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[May 03, 2014]
Autonomous Inspection Of Undersea Structures [Sea Technology]
(Sea Technology Via Acquire Media NewsEdge) Marlin AUV Adapted for 3D Imaging On-the-Fly Frequent risk-based assessment of the condition and integrity of subsea equipment is vital to predicting the life of the equipment and prevention of uncontrolled release of hydrocarbons into the environment. Oil and gas operators must know the state of equipment that is often thousands of meters below the ocean's surface, shrouded in a veil of darkness. Traditionally, equipment inspection is accomplished with visual sensors, such as video or still cameras, mounted on ROVs hardwired to the operators controlling the vehicle from a ship above the inspection site. This general visual inspection (GVI) requires significant topside support equipment and numerous skilled operators on site, along with a large vessel support crew, to control, observe, and maintain the ROV and interpret the images. While image quality has improved with the advent of digital HD sensors, the images are often degraded by camera movement and water turbidity, reducing inspection effectiveness. In addition, the data provided to clients require laborious review of recorded video that must be archived and revisited by experts for interpretation.
With the advent of 3D imaging sonar and 3D lidar sensors, visual images can be augmented or replaced altogether with 3D models of the subsea equipment geolocated in their respective positions on the seabed. These 3D models can then be imported into a variety of third-party software tools and compared digitally with the as-built models of the structure, simplifying engineering analysis. 3D models also form the basis for automated change detection in subsequent inspections.
When these sensors are employed on an AUV, such as the Marlin developed by Lockheed Martin (Bethesda, Maryland), structural inspections can be executed autonomously, reducing the need to deploy specialists and highly trained ROV operators offshore.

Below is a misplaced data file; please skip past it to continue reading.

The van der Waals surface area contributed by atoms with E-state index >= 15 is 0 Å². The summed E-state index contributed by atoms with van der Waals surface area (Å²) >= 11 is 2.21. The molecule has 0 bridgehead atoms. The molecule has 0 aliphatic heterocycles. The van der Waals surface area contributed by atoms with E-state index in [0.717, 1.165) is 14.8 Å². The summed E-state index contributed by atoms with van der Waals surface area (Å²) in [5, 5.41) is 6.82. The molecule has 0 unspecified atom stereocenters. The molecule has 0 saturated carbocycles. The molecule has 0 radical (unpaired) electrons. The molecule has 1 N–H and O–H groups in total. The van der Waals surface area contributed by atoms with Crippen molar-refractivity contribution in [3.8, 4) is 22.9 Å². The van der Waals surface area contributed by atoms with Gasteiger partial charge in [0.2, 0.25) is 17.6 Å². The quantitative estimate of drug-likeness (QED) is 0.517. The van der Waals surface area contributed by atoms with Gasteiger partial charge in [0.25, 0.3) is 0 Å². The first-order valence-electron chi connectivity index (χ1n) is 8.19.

Today, the use of 3D sonar and 3D lidar is limited to deployment on tripods or ROVs set on the seabed offering a stable platform. This approach results in a limited field of view, both horizontally and vertically, essentially imaging one portion of the scene at a time. Imaging an entire structure requires the tripod or ROV to be moved incrementally, gradually encompassing the entire structure in the sensor's view. The images are then post-processed into a mosaic revealing only the area that could be covered by the sensors' view- ing field. When mounted to an ROV, the sensors must be stabilized by the ROV fixing itself to a stable structure and/ or sitting on the seabed while measurements are made. Both of these techniques produce limited, incomplete views of the scene, resulting in limited information to the client. This technique also requires multiple repositioning of the sensor and significant post-processing to generate a final image.
Lockheed Martin's Marlin not only carries the sensors, but also autonomously interacts with the sensors and the vehicle's navigation and control system to produce highquality, motion-compensated 3D models within minutes of retrieving the vehicle to the surface. Three-D imaging "onthe-fly" enables users to collect a whole perspective view of the subsea field with accurate 3D models generated for every structure imaged over the course of a data collection mission. These models are not limited to the scanning field of view of a tripod-mounted sensor, and Lockheed Martin's Feature Based Navigation system produces models that are accurate to millimeters or centimeters, depending on the 3D sensor employed.
Lockheed Martin and 3D at Depth LLC (Boulder, Colorado) are incorporating the SL2 3D lidar onto the proven Marlin AUV, resulting in a transformational capability to produce georegistered 3D images of subsea equipment onthe-fly with millimeter resolution.
Challenge Given the precision placement and small diameter of a laser's spot size, the high scan rate, and potential distortion of an image resulting from sensor motion, a tight coupling of the lidar sensor with the Marlin AUV's motion is required to produce accurate 3D models. Our team's goal is to collect high-precision georegistered image points underwater at a rate of 40,000 points per second while traveling at 2 knots, processing the data in real time and building a 3D image on-the-fly.
Approach Using software algorithms developed for lidar mounted on land-based and aerial vehicles, Lockheed Martin engineers produced amazing 3D models from point clouds generated from the CodaOctopus (Edinburgh, Scotland) Echoscope sonar. Lockheed Martin is now adapting the proven sonar software to process the SL2 lidar point clouds to generate 3D models on-the-fly.
Testing conducted by 3D at Depth and their partners has confirmed the SL2 product baseline performance while operating in a number of environments. Integrating the SL2 onto the Marlin is, therefore, less complex and difficult.
Tank Lab and Offshore Testing De-risking of offshore operations starts with a laboratory simulation that incorporates georegistered 3D models of the subsea scene and bathymetry, vehicle motion and trajectory, simulated models of the actual laser performance (transmission and scattering) in the seawater medium, simulated performance of the SL2 3D lidar, and the onboard signal processing used by the Marlin.